Estate Planning for Minor Children

Estate planning is always important. And when you have children, estate planning is even more crucial.

You need to consider estate planning for minor children and setting them up for a bright future- regardless of what happens to you.


Unfortunately, many couples with children don’t think their finances are significant enough to do any planning. But the size of your bank account doesn’t matter, and your will is about much more than money. Here at Wills and Wellness Estate Planning, we can advise you as you prepare your family for the worst-case scenario.

Why Do You Need Planning for Minor Children?

Although your estate planning allocates your assets, it also decides who will take care of the children. If one parent passes away, the other will care for the child. However, if both parents pass away, there is no obvious caretaker.


For that reason, you should declare a succession of guardianship in your will. Doing so makes the guardian of your children clear. It also can prevent legal battles over guardianship. You can be confident that your wishes will become reality.



While choosing a guardian, you should consider all of the following:


  • Their relationship with the child
  • How far they are from your children’s home
  • Their financial situation
  • The prospective guardian’s religious beliefs


Before you name the guardian in the will, you should speak with them. Guardianship is a major undertaking and can have a significant impact on the life of the guardian. Instead of surprising them with the decision, have a long conversation about it.


Estate Planning For Minors: Asset Transfers

Another key detail is the asset transfer. If you don’t have a will, your child gets a share of the estate. The child has access to the money by asking the guardian for it. Then, the guardian must ask the court for approval. Once the child is the age of majority, they get access to all of the assets. This is regardless of their ability to handle the money responsibly.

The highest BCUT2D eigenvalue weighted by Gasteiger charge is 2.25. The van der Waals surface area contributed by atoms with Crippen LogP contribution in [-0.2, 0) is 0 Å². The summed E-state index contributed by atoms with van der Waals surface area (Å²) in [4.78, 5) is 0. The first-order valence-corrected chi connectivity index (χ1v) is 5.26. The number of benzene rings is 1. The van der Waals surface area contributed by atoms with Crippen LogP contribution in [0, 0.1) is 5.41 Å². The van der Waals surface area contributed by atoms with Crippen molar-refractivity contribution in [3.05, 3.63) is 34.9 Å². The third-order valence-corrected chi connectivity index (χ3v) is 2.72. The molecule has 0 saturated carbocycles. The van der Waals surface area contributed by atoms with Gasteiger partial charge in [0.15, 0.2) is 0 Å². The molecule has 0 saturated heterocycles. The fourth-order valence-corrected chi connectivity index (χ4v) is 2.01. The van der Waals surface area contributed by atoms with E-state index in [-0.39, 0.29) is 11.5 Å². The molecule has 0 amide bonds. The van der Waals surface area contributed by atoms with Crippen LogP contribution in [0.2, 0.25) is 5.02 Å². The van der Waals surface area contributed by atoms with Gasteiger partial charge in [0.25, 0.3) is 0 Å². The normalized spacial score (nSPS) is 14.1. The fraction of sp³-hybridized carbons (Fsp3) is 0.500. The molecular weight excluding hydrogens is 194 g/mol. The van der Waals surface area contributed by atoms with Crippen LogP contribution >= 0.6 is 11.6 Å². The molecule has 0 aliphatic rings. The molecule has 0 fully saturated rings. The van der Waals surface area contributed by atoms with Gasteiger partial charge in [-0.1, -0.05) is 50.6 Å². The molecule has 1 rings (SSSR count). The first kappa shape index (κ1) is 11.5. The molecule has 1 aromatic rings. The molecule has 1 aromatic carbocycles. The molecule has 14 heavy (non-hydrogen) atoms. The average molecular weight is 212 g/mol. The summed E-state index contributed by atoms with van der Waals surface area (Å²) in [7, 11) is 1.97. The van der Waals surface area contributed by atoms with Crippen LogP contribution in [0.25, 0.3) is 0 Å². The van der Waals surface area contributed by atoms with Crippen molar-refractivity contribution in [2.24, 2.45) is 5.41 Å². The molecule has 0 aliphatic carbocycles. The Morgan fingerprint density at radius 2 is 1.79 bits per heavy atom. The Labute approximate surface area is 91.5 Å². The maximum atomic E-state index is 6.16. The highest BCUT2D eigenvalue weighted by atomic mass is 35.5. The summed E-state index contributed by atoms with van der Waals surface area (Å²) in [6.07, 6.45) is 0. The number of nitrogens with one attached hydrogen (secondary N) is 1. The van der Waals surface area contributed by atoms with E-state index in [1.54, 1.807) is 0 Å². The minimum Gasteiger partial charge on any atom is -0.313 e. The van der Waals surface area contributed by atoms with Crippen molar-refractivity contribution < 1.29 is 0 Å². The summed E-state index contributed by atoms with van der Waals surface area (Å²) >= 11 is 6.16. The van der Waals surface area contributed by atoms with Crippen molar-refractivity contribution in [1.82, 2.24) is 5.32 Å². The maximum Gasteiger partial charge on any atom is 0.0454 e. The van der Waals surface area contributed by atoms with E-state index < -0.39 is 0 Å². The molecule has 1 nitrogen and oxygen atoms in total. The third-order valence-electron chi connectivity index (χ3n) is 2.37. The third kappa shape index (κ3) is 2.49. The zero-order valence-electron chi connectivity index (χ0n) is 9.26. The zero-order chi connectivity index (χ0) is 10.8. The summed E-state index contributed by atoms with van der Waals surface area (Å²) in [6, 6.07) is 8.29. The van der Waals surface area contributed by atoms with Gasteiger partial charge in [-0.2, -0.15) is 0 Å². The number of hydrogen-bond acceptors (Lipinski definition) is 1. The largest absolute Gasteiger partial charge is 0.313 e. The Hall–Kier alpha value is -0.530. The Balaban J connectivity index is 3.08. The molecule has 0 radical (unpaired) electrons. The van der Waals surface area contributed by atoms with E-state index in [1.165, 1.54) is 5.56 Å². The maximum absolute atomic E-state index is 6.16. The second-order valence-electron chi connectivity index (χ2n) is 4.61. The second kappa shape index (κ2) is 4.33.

In many ways, this is not ideal. You might prefer to do things your own way. This means doing estate planning and making a minor’s trust. You can appoint a trustee to handle their assets. Furthermore, you can choose an age at which the child has complete access to the trust. This could be any chosen age.


Another option for handling the assets is to distribute the funds in specific increments. For instance, you could stipulate that the child can demand ⅓ of the assets at the age of 23. At 28, they can demand another third. Then, they can demand the final third when they turn 35.


Children and Estate Planning: The Executor

Your will also names an executor. This person is the one in charge of obtaining all of your assets and selling, liquidating, and distributing them. The executor also settles disputes among the various beneficiaries and claimants.


Do You Need an Estate Planner?


Regardless of the value of your assets, estate planning for your children matters. With no plan in place, you leave your children’s future in the hands of a stranger. With a plan, you can envision a future for them and secure that vision.


In 2018, 19.5% of the Denver County population was under 18. There are many families with minors, and we want to help those families with their estate planning needs.


Contact Wills and Wellness Estate Planning for more information.